I remember my older daughter, who was 3 at the time, finding and gently holding a red eft like this one after a thunderstorm while camping in Pennsylvania. (Red efts tend to come out after rain.) That was 15 years ago. Today, red efts and all of North America’s salamanders are in peril. The threat of a deadly disease is looming. Tomorrow, you can hear about scientists’ efforts to protect them. (Photo: iStock.)
Mary Evelyn Tucker, senior lecturer and research scholar at Yale University, presents “The Emerging Alliance of Religion and Ecology” at 4 p.m. Thursday, April 9, in the spring seminar series by CFAES’s School of Environment and Natural Resources. Attend in Columbus or watch in Wooster by video link.
Tucker teaches a joint master’s degree program between Yale’s Divinity School and School of Forestry and Environmental Studies; directs the Forum on Religion and Ecology at Yale with her husband, John Grim; and served on the Earth Charter International Council. In the video above, she talks about the emergence of an “ecological theology.”
A recent USDA grant is good news for hungry people in northeast Ohio, for farmers in the region and for efforts to grow the connection between them. The Cuyahoga County office of CFAES’s outreach arm, OSU Extension, is involved. So is the Cleveland-Cuyahoga County Food Policy Coalition, which the Cuyahoga County office helps convene. Find details in an April 2 story in Ohio’s Country Journal. Read more about the coalition and its work fighting food deserts in Cleveland in the spring issue of CFAES’s Continuum magazine, coming in June.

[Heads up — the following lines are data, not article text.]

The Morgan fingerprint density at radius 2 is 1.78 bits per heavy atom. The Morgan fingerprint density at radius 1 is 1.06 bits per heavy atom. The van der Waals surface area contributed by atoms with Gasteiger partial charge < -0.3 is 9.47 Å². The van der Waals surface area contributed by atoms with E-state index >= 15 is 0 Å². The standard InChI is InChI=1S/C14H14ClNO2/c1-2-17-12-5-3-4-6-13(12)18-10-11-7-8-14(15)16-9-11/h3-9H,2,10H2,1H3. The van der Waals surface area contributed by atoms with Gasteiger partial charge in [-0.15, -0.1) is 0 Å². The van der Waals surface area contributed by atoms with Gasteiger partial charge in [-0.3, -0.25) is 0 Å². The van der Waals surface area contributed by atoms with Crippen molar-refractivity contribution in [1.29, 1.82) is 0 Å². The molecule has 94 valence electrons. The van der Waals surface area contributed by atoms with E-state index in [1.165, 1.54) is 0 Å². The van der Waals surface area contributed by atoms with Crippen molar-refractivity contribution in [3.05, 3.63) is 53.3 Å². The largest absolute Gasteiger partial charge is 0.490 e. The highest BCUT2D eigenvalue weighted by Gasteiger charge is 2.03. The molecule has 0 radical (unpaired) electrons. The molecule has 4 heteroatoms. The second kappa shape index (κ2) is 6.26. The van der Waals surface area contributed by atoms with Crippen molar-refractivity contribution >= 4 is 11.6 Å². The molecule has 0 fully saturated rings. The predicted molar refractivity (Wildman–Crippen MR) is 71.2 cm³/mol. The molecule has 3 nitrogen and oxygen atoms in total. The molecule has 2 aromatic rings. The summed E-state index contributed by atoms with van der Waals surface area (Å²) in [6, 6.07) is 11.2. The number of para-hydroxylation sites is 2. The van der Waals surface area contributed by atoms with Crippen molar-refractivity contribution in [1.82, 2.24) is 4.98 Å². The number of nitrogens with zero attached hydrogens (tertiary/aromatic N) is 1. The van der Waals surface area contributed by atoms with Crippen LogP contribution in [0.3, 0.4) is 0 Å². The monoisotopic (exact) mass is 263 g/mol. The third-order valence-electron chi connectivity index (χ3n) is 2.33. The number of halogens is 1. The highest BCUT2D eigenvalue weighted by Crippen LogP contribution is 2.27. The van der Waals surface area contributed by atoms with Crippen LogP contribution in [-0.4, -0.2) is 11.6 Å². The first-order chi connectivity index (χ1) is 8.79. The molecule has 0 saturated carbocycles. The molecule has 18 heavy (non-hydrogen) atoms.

What is Ohio doing to stop toxic algae? Kristina Smith answers that question in her April 2 Port Clinton News-Herald story.
Biofuels, bioproducts and growing the crops needed to make them in Ohio are the focus of a CFAES workshop April 9. Among the topics: Growing switchgrass (shown here) to make ethanol and growing dandelions and guayule for rubber and latex. Read the press release. Check out the speakers and topics in the flier. It’s free, but sign up by Monday, April 6, if you want the free lunch. (Photo: iStock.)
Speaking of saving salamanders, there’s some good work being done in Ohio. It helps a big, endangered Buckeye State native, the eastern hellbender, and, in its way, the people who are doing the work. Read the story. It quotes Joe Greathouse, among others, who speaks at Ohio State April 9. (Photo: Eastern hellbender by Brian Gratwicke, CC BY 2.0, via Wikimedia Commons.)